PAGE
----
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Happiness Tip: Appreciate Your Loved Ones

Express gratitude to the one you love.

Research shows that gratitude is one of the most powerful — and efficient — ways to strengthen a romantic relationship (or any relationship, for that matter). Gratitude is relationship-strengthening because it requires us to see how we’ve been supported and cared for by other people.

Take Action: Celebrate the one you love by detailing all the things that you appreciate about him or her. Cut out a dozen paper hearts, and write one thing for which you are grateful on each.

Join the Discussion: How do you show gratitude to the love of your life? Share in the comments below.

3 comments

  1. Margaret says:

    I’ve been reading Christine’s work on gratitude and even though it can feel hoaky, because my kids are 15, 14, and 8 (I usually start with the 8 year old), I’ve been just trying by saying “thank you, that meant a lot to me”. And sometimes saying why, like if it helped me get do e quicker or whatever. Also I’ve decided to do it even when I’ve told them to do the thing or even if it was a struggle and I yelled! It is amazing how much they care; how much it affects the mood of the house. I know it’s a good morning when after I say bye to my 15 year old when he walks out the door for shook, and his 14 year old sister yells, “bye Eli, good luck!”!!! And, of course, the 8 year old is soaking it all in!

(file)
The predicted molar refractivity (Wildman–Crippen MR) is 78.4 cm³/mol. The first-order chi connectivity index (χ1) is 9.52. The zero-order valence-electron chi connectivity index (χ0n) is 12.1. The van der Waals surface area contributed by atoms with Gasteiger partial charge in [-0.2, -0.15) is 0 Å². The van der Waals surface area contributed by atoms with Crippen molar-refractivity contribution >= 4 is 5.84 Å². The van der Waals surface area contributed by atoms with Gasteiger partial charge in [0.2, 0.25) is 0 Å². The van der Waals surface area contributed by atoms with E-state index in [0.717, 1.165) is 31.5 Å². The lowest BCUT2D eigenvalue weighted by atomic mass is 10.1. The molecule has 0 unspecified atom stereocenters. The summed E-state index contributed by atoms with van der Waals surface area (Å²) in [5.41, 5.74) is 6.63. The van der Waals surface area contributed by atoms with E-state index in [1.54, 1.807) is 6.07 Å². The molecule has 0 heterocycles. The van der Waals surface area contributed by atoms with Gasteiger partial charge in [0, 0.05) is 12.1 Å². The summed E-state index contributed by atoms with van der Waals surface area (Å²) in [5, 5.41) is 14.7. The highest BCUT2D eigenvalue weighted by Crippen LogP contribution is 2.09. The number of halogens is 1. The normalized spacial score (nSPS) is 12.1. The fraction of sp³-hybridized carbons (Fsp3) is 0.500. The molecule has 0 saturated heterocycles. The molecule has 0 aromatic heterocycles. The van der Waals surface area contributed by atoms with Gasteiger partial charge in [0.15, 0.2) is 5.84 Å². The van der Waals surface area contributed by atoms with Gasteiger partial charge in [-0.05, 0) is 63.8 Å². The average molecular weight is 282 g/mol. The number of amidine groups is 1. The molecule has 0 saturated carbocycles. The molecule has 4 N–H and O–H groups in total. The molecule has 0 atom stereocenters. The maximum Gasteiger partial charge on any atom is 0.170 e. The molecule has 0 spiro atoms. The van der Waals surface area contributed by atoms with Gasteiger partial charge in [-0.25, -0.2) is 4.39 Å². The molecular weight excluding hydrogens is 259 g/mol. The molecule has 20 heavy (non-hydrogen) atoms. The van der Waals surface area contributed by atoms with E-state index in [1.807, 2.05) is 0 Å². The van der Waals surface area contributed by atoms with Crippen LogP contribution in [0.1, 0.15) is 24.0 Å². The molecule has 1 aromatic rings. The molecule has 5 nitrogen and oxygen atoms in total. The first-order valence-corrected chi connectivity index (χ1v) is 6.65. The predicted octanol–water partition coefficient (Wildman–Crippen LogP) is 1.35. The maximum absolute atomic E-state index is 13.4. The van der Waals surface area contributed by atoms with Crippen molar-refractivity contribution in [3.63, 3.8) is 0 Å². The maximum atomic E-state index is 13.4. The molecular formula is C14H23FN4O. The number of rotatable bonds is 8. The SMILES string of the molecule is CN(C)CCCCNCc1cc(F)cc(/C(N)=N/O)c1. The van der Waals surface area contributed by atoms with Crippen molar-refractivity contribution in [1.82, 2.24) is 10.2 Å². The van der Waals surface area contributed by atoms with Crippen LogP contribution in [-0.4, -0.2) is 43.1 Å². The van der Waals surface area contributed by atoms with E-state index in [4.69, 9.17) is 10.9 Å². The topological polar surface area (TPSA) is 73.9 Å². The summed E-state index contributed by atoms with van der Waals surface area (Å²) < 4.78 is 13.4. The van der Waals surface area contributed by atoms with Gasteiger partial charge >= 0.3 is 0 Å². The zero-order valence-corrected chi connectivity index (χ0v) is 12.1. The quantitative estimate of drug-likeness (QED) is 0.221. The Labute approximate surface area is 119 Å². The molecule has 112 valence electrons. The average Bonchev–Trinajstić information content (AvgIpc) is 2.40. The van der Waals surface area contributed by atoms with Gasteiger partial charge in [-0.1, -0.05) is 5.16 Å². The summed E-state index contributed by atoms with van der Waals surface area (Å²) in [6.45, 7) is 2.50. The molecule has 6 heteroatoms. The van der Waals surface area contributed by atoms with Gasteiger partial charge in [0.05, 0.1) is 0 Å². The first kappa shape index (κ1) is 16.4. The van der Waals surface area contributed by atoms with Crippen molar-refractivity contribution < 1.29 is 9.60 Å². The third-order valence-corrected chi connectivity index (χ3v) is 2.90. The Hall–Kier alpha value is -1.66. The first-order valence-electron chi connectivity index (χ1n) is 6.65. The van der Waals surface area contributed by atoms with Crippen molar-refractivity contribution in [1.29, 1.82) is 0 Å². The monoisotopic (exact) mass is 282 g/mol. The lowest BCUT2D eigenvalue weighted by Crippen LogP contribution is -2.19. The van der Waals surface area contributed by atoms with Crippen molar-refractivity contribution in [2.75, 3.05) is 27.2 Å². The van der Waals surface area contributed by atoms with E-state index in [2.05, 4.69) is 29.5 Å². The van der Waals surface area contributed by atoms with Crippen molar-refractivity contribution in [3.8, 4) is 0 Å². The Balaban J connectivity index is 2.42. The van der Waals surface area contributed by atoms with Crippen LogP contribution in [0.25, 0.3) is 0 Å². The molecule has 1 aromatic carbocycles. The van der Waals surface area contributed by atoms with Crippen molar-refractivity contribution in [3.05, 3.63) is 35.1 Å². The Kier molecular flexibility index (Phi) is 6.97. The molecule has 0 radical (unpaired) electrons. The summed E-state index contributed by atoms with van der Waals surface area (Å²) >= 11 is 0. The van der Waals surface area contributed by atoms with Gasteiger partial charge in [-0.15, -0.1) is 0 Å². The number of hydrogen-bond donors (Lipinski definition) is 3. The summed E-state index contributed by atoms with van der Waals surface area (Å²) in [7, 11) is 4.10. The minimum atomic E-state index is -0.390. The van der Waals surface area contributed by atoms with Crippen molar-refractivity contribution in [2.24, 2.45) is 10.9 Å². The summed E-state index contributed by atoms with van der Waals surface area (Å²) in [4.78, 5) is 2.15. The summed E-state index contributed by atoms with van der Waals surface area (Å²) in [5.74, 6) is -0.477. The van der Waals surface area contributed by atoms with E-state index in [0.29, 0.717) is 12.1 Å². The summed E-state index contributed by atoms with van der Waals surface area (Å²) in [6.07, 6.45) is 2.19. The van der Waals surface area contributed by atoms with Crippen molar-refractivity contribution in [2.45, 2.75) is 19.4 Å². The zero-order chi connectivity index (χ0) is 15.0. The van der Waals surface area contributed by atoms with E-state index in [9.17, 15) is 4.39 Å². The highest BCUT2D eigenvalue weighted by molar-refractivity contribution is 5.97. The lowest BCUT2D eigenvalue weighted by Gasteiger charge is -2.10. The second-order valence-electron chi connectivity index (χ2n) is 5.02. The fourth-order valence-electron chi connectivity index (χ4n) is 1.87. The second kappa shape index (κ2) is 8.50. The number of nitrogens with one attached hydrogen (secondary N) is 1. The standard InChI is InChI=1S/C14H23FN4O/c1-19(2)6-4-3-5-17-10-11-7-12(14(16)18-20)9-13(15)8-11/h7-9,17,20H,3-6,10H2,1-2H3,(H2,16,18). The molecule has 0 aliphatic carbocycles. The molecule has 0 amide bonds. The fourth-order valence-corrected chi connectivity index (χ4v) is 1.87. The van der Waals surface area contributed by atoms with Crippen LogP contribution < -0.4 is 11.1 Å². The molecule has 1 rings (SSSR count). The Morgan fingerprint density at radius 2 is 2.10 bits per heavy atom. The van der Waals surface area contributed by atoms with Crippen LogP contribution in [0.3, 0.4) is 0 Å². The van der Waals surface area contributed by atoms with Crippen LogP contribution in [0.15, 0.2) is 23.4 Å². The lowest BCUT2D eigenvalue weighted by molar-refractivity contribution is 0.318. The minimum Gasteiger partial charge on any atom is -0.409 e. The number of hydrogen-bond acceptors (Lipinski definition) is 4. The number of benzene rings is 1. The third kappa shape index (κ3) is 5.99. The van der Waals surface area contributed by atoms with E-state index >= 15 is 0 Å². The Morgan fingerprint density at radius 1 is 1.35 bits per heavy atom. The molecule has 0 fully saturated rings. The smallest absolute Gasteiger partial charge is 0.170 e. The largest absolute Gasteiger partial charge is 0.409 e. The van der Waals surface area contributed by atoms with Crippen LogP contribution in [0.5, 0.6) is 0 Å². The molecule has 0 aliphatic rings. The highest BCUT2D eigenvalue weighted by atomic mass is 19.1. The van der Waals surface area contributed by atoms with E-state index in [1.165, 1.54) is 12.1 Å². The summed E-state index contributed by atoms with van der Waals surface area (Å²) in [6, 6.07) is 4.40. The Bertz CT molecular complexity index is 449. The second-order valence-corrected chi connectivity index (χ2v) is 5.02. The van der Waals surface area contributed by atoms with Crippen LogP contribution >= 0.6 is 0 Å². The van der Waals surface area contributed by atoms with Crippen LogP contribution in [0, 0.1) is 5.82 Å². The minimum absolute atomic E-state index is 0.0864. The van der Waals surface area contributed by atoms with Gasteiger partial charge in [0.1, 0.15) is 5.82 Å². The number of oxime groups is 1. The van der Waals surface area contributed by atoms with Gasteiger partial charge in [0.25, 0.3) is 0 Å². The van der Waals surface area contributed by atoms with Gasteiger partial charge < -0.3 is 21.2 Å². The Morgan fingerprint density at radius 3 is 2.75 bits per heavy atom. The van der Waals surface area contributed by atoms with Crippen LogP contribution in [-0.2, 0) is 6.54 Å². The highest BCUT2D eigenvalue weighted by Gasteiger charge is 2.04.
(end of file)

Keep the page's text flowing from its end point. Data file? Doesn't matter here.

2. melanie hoyt says:

    Thank you, Dr. Carter. My service dog Misty was attacked recently by a pit bull and luckily
    there was a yard sale nearby with a number of people. Thus we were successful in saving
    Misty. She has two chewed up legs on her right side and of course endured pain and suffering — she has never been attacked. Thus in this ensuring time I make sure that several times during the day I focus on her for a period and let her know how much I love her and how important it is to have her in my life. I have only one daughter and the two of
    us went through a harrowing set of experiences during her minority. I always emphasized to her that “the important thing is that we got through it together.” I find it so easy to remember this gratitude to others but I always want to remind myself to do this with my
    nearest and dearest. (By the way Whitney caught 10 minutes of your habit course that I
    began –must resume– before the pit attack and remarked: “I can tell from her enunciation
    that this woman really thinks a lot of herself.” My response to her was: “Hell, yeah, she’s a
    Ph.D. and is presenting wonderful profound material to people. So she should be proud.”
    Now that I have discovered you it is my hope and intention that as soon as the first tv show sells to have you work one-on-one with my daughter as you will be the one to have
    her bring out her enormous abilities. I do think that God gave them to her because she
    has a special mission in this world — just as you do.)
    Sincerely,
    Melanie Hoyt

  3. Ruth Nemzoff says:

    Showing gratitude even for actions which are “expected” in families is one of the best ways to foster rewarding relationships with your adult children and your in-laws.

    Ruth Nemzoff

    Author of:Don’t Bite Your Tongue: How to Foster Rewarding Relationships with Your Adult Children and
    Don’t Roll Your Eyes: Making In-Laws Into Family

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